14 - Racial Wrongs and Restitutions: The Role of Guilt and Other Group-Based Emotions  pp. 262-283

Racial Wrongs and Restitutions: The Role of Guilt and Other Group-Based Emotions

By Aarti Iyer, Colin Wayne Leach and Anne Pedersen

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Racial inequality is everywhere. Throughout the world, people of color tend to be disadvantaged relative to those classified as “White.” There is little doubt that the historical indenture, enslavement, and colonization of people of color has contributed to this systemic inequality. It is also clear that contemporary forms of group privilege and discrimination carry racial inequality into the present and future. This seeming intransigence has led many observers to conclude that racial inequality is an unavoidable product of diverse societies (e.g., Sidanius & Pratto, 1999).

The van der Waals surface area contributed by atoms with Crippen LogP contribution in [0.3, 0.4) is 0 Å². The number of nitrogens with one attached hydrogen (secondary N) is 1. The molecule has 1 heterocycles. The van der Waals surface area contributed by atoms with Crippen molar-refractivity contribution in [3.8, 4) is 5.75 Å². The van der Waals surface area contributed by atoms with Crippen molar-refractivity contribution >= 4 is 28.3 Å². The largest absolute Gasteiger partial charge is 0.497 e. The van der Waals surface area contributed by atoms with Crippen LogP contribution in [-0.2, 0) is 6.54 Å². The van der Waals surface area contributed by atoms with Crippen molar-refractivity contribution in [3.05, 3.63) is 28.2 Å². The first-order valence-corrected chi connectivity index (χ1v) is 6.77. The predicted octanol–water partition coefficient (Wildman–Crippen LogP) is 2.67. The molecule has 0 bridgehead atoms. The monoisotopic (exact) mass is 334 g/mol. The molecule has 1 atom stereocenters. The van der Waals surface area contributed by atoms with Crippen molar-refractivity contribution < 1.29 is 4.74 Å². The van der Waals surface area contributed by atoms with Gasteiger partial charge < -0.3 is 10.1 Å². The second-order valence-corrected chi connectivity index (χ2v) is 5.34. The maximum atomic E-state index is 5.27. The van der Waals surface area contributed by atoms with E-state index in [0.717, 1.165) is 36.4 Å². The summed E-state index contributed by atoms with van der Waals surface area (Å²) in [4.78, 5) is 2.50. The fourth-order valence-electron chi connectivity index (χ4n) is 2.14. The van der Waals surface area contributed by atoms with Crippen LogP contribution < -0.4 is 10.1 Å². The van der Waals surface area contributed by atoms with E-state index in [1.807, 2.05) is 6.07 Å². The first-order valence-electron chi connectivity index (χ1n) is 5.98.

Given the apparent inevitability of racial inequality, one might wonder how anyone is able to muster opposition to it. Yet, a subset of people in every society opposes racial inequality, sometimes at great personal risk. This surprising, and extremely important, fact is our focus. We want to know why people oppose racial inequality. We are especially interested in why members of advantaged groups oppose systems of inequality from which they benefit.

In this chapter we examine how members of advantaged groups come to recognize, and react against, the illegitimacy of racial inequality. We give special attention to group-based guilt as one way in which the advantaged respond to racial wrongs. The first section of the chapter reviews the conceptual and empirical arguments for what racial guilt is. Because it is an unpleasant feeling of self-blame that people prefer to assuage, group-based guilt is associated with efforts to make restitution to those harmed. This is what guilt does to motivate opposition to racial inequality.

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